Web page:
The sound of a heavy window going up signaled a cold bedtime.
A winter night some 40 years ago meant my large family entered the land of nod with raised windows.
The tradition of sleeping in the winter air may have fallen into disfavor. But my grandmother, Lily Rose Stewart Monaghan, was determinedly old-fashioned. She dominated the 12 of us and ran the big old Guilford Avenue house pretty much the way her mother had run her big old North Broadway house.
My grandmother rose each morning in the dark. Neighbors swore she liked to hang clothes at 4 a.m. She and her sister, Cora Stewart O'Hare, who lived on the third floor, shared a passion for the early morning hours and they also believed in stimulating blasts of cold night air.
Lily Rose also wielded a mighty hand at the furnace. I think her predilection for arising at 4 a.m. was connected to her many years of tending the coal furnace.
Even after we'd converted to an oil burner, Lily Rose sighed for her coal furnace, which she said produced a more even heat and kept the house "as warm as toast." She even talked nostalgically of the day the old heater filled with gases, exploded and sent the iron coal door flying across the cellar.
In the mornings, Lily Rose the stoker pepped up the fire box with shovels of anthracite. Within a few minutes, the pipes would bang and clatter. And each evening, she banked the furnace so that the remaining coal burned slowly through the night. The house grew cooler but was by no means as cold as the six bedrooms.
Great Aunt Cora also subscribed to her sister's beliefs. Her room, which faced the northwest and was the farthest from the heating plant, was never as warm as the rest of the house. It also had three large windows which leaked as much air as they kept out.
But no matter what the temperature, when Cora closed the draperies at night, she fastened back the middle set of curtains with little cords with brass rings on the ends. Then she raised a window about a foot.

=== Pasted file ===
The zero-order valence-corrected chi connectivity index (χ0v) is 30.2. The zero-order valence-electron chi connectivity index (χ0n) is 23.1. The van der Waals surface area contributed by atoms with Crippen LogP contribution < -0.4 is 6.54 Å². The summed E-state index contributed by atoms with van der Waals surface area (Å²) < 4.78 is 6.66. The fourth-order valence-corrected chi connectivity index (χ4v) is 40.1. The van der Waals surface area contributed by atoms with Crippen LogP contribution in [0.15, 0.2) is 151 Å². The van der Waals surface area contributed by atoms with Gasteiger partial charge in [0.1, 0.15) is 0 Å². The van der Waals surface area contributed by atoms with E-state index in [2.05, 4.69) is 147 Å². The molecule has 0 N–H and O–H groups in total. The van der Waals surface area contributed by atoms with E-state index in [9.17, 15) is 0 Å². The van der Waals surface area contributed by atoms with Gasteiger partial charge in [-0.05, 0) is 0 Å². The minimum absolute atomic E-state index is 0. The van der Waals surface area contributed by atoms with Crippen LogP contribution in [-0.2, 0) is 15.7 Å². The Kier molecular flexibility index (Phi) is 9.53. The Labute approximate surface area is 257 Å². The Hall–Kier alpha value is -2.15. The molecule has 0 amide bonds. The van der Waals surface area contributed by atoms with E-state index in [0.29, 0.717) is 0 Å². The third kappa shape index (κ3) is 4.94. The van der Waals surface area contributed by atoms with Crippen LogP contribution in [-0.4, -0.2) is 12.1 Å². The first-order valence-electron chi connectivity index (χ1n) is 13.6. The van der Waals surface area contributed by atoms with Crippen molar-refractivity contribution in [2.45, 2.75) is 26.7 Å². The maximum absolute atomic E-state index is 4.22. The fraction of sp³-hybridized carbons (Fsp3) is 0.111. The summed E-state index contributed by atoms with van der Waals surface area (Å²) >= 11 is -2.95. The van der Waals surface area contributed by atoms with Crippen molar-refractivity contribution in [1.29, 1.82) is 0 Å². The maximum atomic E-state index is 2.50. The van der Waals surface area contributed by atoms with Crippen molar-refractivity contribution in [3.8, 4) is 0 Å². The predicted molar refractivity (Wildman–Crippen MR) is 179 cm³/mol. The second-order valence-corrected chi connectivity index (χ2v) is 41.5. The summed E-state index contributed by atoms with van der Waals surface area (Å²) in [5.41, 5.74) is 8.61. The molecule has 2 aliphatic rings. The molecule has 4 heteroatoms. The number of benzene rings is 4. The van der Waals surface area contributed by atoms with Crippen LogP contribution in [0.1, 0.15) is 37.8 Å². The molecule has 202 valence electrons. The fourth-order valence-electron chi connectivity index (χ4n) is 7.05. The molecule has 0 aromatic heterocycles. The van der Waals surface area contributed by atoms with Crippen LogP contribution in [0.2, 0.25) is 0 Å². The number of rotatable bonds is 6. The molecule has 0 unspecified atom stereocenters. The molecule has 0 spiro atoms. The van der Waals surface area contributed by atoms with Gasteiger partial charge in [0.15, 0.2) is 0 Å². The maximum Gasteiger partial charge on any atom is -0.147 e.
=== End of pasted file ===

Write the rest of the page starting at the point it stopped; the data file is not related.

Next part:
Lily Rose did the same in her room and enforced the "window open" rule on her grandchildren. When her precepts were challenged, she said a cold room promoted deeper sleeping. Fortunately, we had blankets, piles of them, the same ones I use today.
It was a more innocent era. You could keep a window open at night without fearing for your life. The only worries we had about crime were caused by newspaper accounts of the cat burglars who stalked 1950s Baltimore.
Snow or other foul weather never changed the open-window rule. Many a morning there was a dusting of snow on the bedroom floor. One particularly white morning, Cora brushed a light dusting of snow from her knitting table and rocking chair.
It was on mornings like those that Cora dug into the recesses of her closet for her warmest cold-weather garb, some ancient beaver or sealskin coat that would not meet approval from today's animal rights' activists. Cora said there was nothing like a fur coat for warmth for her daily, pre-dawn walk to church.
In truth, as cold as the rooms seemed at night, the house was always warm in the morning. The coffee was perking away long before WBAL broadcaster Galen Fromme's voice came over the kitchen radio. By the time Grandpop Ed Monaghan carried me downstairs piggyback, Lily had his stewed prunes on the table.